3. "addressed" with carbohydrate tags. and packaged in vesicles for delivery. . Vacuoles Found mainly in plants and protists. 1. Mitochondria The "mighty mitos" are the powerhouses of the cell. Endoplasmic Reticulum (ER) The ER is a network of tube-like membranes continuous with the nuclear envelope that comes in rough (with ribosomes) and smooth (without ribosomes) varieties. functional protein structures. Chloroplasts Found only in plants and certain protists. 7. and it has its own DNA and ribosomes in the stroma. Cilia/Flagella Cilia and flagella are important organelles of motility. processes that produce energy for the cell in the form of ATP. the chloroplast contains the green pigment chlorophyll and is the site of photosynthesis. chemically modified. whip-like structures. Commonly seen within the nucleus are dense bodies called nucleoli. lipids." which fits their function as organized structures found within cells that allow the cell to survive. which are stacks of single membrane structures called thylakoids on which the reactions of photosynthesis occur. They consist of several RNA and protein molecules arranged into two subunits. Mitochondria are double-membrane-bound organelles that are the site of respiration and oxidative phosphorylation. Nucleus The nucleus is the "command central" of the cell because it contains almost all of the cell's DNA. In eukaryotes. Golgi Apparatus The stack of flattened. proteins undergo modifications and folding to yield the final. Chloroplasts contain grana.You Gotta Know These Organelles The word "organelle" comes from the Latin for "little organ. while cilia are short hair-like projections. Flagella are long. centrioles are paired organelles with nine sets of microtubule triplets in cross section. Ribosomes read the messenger RNA copy of the DNA and assemble the appropriate amino acids into protein chains. the nucleus is surrounded by a selectively-permeable nuclear envelope. They are important in processing the contents of vesicles taken in from outside the cell." Here proteins from the ribosomes are stored. 4. Lysosomes Lysosomes are membrane-bound organelles that contain digestive enzymes that break down proteins. It is crucial to maintain the integrity of the lysosomal membranes because the enzymes they contain can digest cellular components as well. which allow the cell to move. Centrioles Not found in plant cells. 2. which are suspended in a fluid called the matrix. The DNA appears as chromatin through most of the cell cycle but condenses to form chromosomes when the cell is undergoing mitosis. 9. Like the mitochondrion. 10. a chloroplast is a double-membrane-bound organelle. 5. In the ER. Contractile vacuoles are important for freshwater protists to rid their cells of excess water that accumulates because of salt imbalance with the environment. carbohydrates. and nucleic acids. 6. which contain ribosomal RNA. 8. which encodes the information needed to make all the proteins that the cell uses. or translation. vacuoles are liquid-filled cavities enclosed by a single membrane. They are important in organizing the microtubule spindle needed to move the chromosomes during mitosis. The inner membrane of a mitochondrion forms folds called cristae [KRIS-tee]. Both contain a 9 + 2 arrangement of microtubules in cross section and are powered by molecular motors of kinesin and dynein molecules. The mitochondrial matrix contains DNA and ribosomes. folded membranes that forms the Golgi apparatus acts as the "post office of the cell. They serve as storage bins for food and waste products. Ribosomes Ribosomes are the machines that coordinate protein synthesis.

he was instrumental in organizing France's bid for the 1998 World Cup. Injuries have plagued him over the past few seasons. 10.html." One of the FA Premiership's finest midfielders. He also led his French national side to triumph in the Euro 1984. he was expected to star in the 1998 World Cup. In 1998. In as much as that football is the world game. nor is it a ten most influential. he was named runner-up for both the 1999 European Footballer of the Year and the 1999 World Footballer of the Year. better known as "Posh Spice. both triumphs for the French national side. when healthy. including his now infamous booking against rival Argentina in World Cup '98. the tragic game at Heysel (Belgium) against Liverpool in which 39 Italian supporters were fatally crushed in the stands. we feel comfortable with those five along with four modern players and the first English player to be knighted . David Beckham (1975-)(England-Midfielder) Midfielder for Manchester United FC. he is still among the world's elite players. where he has helped the Turin side win two Serie A titles. Ronaldo was twice World Footballer of the Year. While he was on the Brazil squad that won World Cup `94 in the US. but." which can be found at: http://www." helping the Red Devils secure the FA Cup (Open Cup competition for all English sides). After his retirement in 1987. winning the Golden Ball Award as tournament MVP. winning those honors in 1997 (while with FC Barcelona) and 1998 (with Inter). He also helped guide Manchester United to the rare 1999 "Treble. setting the Euro scoring record. a unique achievement as well as leading Juventus to its only European Cup triumph. FIFA named its "Team of the Century. 9." the 1998 World and European Footballer of the Year as an all-around player is France's midfield. 8. and his obscene gesture to English fans at the opening game of Euro 2000. we readily acknowledge that this list is by no means a ten greatest players list. Zinedine Zidane (1972-) (France) Known the world over as "Zizou. His results with the English national side have been mixed. That MVP performance was tarnished slightly by a poor showing (one blamed by the media on a supposed allnight session of "Tomb Raider" on PlayStation) that kept Brazil from its fifth title. Carling FA Premiership Title (regular season champion of England's top division) and UEFA Champions' League (championship for national league champions of UEFA countries). As five of the 11 players on the list are also on this list.straight year. Like fellow French legend Platini. Zidane was a critical player in the World Cup '98 (he scored a pair of header goals in the final against Brazil) and Euro 2000 (a game-winning overtime penalty kick in the semi-finals against Portugal). These three titles made ManU only the fourth team (and first English team) to accomplish the feat. Ronaldo (Ronaldo Luiz Nazario da Lima) (1976-) (Brazil-Forward) Currently with Inter Milan of Italy's Serie A. known as much for his talent as his marriage to Victoria Adams. where he helped Brazil to the Finals. Zizou plays for Italian side Juventus.com/ipsa/A0765272.infoplease.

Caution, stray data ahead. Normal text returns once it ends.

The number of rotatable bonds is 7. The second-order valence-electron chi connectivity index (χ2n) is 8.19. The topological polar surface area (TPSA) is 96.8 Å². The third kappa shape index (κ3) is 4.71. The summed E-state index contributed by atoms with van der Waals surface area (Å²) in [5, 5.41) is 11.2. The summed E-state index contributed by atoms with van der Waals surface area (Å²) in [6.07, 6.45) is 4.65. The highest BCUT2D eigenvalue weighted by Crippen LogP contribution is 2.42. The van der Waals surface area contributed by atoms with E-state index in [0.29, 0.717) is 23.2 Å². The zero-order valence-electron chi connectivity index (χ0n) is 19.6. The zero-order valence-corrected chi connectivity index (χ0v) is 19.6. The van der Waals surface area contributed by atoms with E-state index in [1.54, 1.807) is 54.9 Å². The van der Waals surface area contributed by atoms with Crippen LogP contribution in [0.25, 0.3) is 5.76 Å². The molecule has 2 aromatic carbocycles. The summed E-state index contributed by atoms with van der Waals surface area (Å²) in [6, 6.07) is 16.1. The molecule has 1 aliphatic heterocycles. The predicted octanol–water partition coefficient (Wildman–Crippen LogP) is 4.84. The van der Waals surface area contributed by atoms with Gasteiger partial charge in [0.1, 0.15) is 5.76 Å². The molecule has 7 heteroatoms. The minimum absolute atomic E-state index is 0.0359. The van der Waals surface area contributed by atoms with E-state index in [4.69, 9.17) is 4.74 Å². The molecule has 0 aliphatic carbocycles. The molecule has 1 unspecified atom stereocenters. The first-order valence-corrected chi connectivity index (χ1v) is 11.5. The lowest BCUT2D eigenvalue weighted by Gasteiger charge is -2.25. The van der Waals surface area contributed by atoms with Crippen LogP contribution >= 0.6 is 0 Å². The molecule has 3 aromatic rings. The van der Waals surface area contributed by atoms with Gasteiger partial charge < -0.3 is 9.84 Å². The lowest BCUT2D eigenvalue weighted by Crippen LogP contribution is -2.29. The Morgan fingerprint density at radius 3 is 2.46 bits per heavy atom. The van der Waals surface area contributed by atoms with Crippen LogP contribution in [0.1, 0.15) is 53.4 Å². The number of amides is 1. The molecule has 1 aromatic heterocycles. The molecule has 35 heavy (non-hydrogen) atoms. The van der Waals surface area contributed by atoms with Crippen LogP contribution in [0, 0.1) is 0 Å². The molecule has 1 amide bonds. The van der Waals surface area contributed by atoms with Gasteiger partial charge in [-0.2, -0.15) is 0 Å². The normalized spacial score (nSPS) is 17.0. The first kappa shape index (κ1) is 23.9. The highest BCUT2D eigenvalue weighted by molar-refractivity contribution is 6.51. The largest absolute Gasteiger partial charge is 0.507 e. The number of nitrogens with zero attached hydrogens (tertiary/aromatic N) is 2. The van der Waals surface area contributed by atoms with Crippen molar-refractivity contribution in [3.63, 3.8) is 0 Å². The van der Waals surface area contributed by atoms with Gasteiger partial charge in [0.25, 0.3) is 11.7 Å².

John Kenneth Galbraith (1908. he is strongly associated with the ideals of laissez-faire government policy. the first systematic school of economic thought. He is most famous for The General Theory of Employment. He also put forth the so-called iron law of wages. which judged most of classical economic analysis to be a special case (hence "General Theory") and argued that the best way to deal with prolonged recessions was deficit spending. Conservative thinker famous for his advocacy of monetarism (an revision of the quantity theory of money) in works like A Monetary History of the United States. Thorstein Veblen (1857-1929) American economist (of Norwegian heritage). 8. and elasticity. Marx's principal contribution to economic thought was extending the labor theory of value to its logical conclusion. Francois Quesnay (1694-1774) French economist. quasi-rent. Karl Marx (1818-1883) German economist. appeared in Das Kapital (1867. 1867-1960 (1963). all fundamental concepts in introductory macro. we will add that Irving Fisher is probably underrepresented in quiz bowl with respect to his importance. John Stuart Mill (1806-1873) British economist and social philosopher. 1894). the relationship between profits and wages) but also for exhaustively examining the necessity of private property in his Principles of Political Economy (1848). Adam Smith (1723-1790) Scottish philosopher and economist. We were surprised to see Thomas Malthus on their list as his lasting contributions to economic thought are not thought to be very great. as it is. and social philosopher. that said. 2. his liberal popular writings like The Affluent Society and The New Industrial State (with their emphasis on public service and the limitations of the marketplace) ensure his coming up again and again. his theory of surplus value. David Ricardo (1772-1823) English economist. Alfred Marshall (1842-1924) English economist. Veblen is primarily remembered for his The Theory of the Leisure Class (1899) that introduced phrases like "conspicuous consumption. introduced the notions of consumer surplus. 4." He is remembered for likening the ostentation of the rich to the Darwinian proofs-of-virility found in the animal kingdom.) American economist. Interest and Money (1936).You Gotta Know These Economists 1. Quesnay was the undisputed leader of the Physiocrats." This work more-or-less singlehandedly founded the Classical school of economics. Among its tenets were the economic and moral righteousness of laissezfaire policies and the notion that land was the ultimate source of all wealth. 9.and microeconomics. 5. 7. Milton Friedman (1912. With respect to quiz bowl. Galbraith probably wouldn't make this list if contributions to economic theory were all that mattered. 1890's Principles of Economics. 10. Do you want another opinion? The San Francisco Federal Reserve Bank has its own list of the Great Economists to which you can compare and contrast. Mill is mainly known today (in economic circles) for his work extending the ideas of Ricardo in Essays on Some Unsettled Questions of Political Economy (1844) (for example. he caused an enormous contemporary stir with his pessimistic predictions of omnipresent starvation in 1798's Essay on Population which does come up quite frequently. along with his defense of economic materialism. he is basically remembered as the author of An Inquiry into the nature and causes of the Wealth of Nations (1776) and as the creator of the metaphor of the "invisible hand. demand curves. John Maynard Keynes (1883-1946) English economist. which introduced more-or-less modern notions of comparative advantage and its theoretical justification for unfettered international trade. 1885. Ricardo is best known for Principles of Political Economy and Taxation.) Canadian economist. historian. 6. Though he wrote on nearly every subject of moral and social philosophy. Marshall's magnum opus. This theory.Copyright 2010 . 3.